Sustainability at the Virgin Money London Marathon (© Adam Warner for Virgin Money London Marathon)
Since launching 40 years ago, the London Marathon has become firmly established as one of the world’s leading mass participation events and is embedded as an iconic occasion in the international road running calendar.
It has been the scene of several world records, most notably in 2005 when Paula Radcliffe reset the boundaries of women's endurance running by clocking 2:15:25, roared on by a packed and passionate British crowd.
Fast forward to 2021, on the eve of this Sunday’s World Athletics Elite Platinum Label event, Virgin Money London Marathon organisers have broadened their world-leading ambitions to include environmental sustainability.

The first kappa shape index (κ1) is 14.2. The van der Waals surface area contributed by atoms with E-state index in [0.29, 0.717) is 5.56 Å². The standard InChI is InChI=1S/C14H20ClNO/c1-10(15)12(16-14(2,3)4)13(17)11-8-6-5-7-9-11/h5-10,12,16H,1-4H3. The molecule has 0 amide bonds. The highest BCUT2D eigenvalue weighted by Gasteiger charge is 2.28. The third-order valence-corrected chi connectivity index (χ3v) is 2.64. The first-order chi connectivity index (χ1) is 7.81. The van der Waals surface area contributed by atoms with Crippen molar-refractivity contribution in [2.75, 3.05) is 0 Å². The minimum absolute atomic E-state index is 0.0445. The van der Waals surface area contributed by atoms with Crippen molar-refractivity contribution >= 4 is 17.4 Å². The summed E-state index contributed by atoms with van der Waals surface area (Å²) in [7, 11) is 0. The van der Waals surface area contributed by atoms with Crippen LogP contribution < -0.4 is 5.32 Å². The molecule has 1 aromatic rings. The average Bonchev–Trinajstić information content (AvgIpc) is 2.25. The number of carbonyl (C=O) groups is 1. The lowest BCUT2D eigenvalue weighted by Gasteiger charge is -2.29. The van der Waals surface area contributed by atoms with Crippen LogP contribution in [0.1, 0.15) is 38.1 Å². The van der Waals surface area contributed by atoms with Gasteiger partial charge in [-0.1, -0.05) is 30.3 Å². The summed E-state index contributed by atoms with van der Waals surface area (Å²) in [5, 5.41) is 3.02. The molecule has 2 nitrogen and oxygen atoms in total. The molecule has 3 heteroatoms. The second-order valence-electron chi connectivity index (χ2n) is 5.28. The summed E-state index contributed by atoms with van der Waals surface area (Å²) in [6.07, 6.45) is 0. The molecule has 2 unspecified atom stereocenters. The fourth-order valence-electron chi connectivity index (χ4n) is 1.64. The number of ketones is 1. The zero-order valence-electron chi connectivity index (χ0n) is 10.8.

“We recognise we have a responsibility as a high-profile mass participation event to set a higher standard,” says Megan Hunt, head of sustainability at London Marathon Events (LME), which also hosts 12 other hugely popular events with more than 200,000 annual participants.
This weekend alone, up to 50,000 participants will take to the London streets to tackle the classic distance, cheered on by an estimated 750,000 spectators lining the route, and a further 50,000 are expected to take part ‘virtually’ by running, jogging or walking the 42.195km distance in their own communities across the world.
By any estimate, it is a huge operation, involving massive numbers of people, and with that comes the potential for a large environmental impact. It is an obligation they take very seriously, both in terms of their events and the role they play in influencing the behaviour of hundreds of thousands of people.
A runner with water belt completes the London Marathon (© Thomas Lovelock for Virgin Money London Marathon)